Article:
The FDA issued new rules in 2006 that require manufacturers to identify all major food allergens that may be used in a product. Milk allergy patients must also be aware of cross-contamination, in which milk proteins are transferred by contact to another, normally harmless product (such as hamburger served on a platter that previously held cheeseburgers).
Health experts say many children outgrow a milk allergy by the time they reach six. However, Robert Wood, M.D., at Pediatric Allergist at Johns Hopkins Children’s Center says recent surveys suggest milk allergies are persisting for longer periods of time. In the past, he says, about three-fourths of children would outgrow a milk allergy by three or four. Today, only about 20 percent of three- to four-years old with a milk allergy have outgrown the problem. In fact, more than half of affected children still have signs of milk allergy at 11 or 12.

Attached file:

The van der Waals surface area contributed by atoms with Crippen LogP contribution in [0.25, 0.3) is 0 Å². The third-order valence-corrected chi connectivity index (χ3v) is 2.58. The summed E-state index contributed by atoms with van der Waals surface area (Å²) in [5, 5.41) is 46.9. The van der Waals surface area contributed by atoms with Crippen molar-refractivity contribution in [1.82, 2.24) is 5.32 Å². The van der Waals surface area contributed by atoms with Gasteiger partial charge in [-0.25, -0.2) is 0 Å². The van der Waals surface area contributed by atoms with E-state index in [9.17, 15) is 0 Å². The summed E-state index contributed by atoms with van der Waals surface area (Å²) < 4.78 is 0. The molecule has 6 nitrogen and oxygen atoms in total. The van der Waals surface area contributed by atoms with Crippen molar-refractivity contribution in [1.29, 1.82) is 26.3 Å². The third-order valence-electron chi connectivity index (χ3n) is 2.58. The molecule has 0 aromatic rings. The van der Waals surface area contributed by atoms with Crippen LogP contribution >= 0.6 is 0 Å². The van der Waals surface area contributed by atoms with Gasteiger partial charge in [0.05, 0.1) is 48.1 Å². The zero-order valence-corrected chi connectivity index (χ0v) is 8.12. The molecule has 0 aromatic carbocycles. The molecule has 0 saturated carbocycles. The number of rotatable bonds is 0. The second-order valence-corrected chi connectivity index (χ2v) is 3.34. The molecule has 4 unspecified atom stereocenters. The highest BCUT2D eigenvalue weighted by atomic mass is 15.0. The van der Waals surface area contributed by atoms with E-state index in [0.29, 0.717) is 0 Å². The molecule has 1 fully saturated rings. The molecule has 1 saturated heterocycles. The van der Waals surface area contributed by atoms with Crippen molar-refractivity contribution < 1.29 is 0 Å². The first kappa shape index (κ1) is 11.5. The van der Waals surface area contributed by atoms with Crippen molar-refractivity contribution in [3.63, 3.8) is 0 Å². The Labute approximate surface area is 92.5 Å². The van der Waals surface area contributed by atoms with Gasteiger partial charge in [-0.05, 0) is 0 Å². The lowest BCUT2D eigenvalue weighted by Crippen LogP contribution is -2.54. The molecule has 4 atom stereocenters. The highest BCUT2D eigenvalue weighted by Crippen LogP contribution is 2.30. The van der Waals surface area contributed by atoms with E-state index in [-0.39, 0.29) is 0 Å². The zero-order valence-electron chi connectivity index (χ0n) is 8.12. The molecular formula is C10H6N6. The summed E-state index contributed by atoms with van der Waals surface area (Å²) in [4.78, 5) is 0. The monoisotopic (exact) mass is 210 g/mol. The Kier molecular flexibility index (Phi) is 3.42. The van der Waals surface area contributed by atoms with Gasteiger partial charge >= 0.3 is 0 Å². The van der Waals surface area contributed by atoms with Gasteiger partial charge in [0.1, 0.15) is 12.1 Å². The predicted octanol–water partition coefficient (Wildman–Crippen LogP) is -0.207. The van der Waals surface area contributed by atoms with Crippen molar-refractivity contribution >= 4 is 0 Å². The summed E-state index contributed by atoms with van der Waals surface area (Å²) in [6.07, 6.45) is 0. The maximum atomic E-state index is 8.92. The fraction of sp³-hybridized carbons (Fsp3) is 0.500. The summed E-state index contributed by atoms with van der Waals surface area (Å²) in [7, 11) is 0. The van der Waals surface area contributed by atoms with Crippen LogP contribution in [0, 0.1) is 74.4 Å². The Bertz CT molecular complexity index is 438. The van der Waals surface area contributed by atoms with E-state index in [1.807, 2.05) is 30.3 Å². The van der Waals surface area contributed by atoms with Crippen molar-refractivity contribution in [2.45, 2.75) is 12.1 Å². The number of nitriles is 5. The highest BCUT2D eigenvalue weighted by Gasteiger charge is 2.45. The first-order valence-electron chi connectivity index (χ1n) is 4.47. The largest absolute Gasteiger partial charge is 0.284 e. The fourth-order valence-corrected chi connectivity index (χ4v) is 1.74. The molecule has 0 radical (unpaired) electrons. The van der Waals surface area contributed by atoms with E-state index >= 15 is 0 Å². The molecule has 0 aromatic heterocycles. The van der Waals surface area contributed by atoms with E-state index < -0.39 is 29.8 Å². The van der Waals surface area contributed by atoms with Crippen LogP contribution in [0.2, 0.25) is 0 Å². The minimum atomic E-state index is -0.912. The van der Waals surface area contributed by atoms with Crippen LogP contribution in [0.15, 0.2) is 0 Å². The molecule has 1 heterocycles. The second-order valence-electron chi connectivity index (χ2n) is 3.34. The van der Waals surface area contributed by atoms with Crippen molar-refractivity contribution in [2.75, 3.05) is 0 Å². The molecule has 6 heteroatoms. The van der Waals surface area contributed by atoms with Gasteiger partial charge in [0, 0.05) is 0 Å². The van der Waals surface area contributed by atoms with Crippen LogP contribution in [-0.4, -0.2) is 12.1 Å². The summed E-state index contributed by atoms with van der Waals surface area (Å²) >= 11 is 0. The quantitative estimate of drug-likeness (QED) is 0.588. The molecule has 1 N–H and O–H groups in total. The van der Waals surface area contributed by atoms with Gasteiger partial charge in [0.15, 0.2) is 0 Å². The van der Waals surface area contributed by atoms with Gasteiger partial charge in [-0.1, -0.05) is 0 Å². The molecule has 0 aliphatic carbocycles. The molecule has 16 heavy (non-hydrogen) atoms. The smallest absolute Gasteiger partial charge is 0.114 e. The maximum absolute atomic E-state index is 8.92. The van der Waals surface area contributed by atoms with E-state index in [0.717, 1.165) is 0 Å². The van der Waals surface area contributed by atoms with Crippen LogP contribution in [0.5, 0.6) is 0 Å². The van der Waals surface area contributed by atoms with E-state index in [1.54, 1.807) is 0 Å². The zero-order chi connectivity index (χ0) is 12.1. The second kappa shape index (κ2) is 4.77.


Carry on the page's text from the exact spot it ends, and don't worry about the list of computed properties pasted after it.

People with respiratory allergies can often reduce their symptoms through desensitization therapy, or allergy shots. But injections don’t work for food allergies. Instead, Wood attempts desensitization through the oral route. The desensitization process must be done very gradually to reduce the risk of a serious reaction. At first, a patient is given a minute amount of the offending food. At home, a parent continues to give the child that “safe” amount every day for two weeks. When the child comes into the office again, the amount of food is slightly increased. That’s followed by another two weeks of exposure to the same dose of food at home. The cycle continues with gradual increases in food amounts.
At the end of six months, the food is given in a trial offering to see how much the child can tolerate. Desensitization treatment can be very effective. Woods says some children who couldn’t tolerate a few drops of milk are now able to drink up to 16 ounces. He warns desensitization must be done under the supervision of a physician because children can develop a severe, life-threatening reaction at any time during the treatment.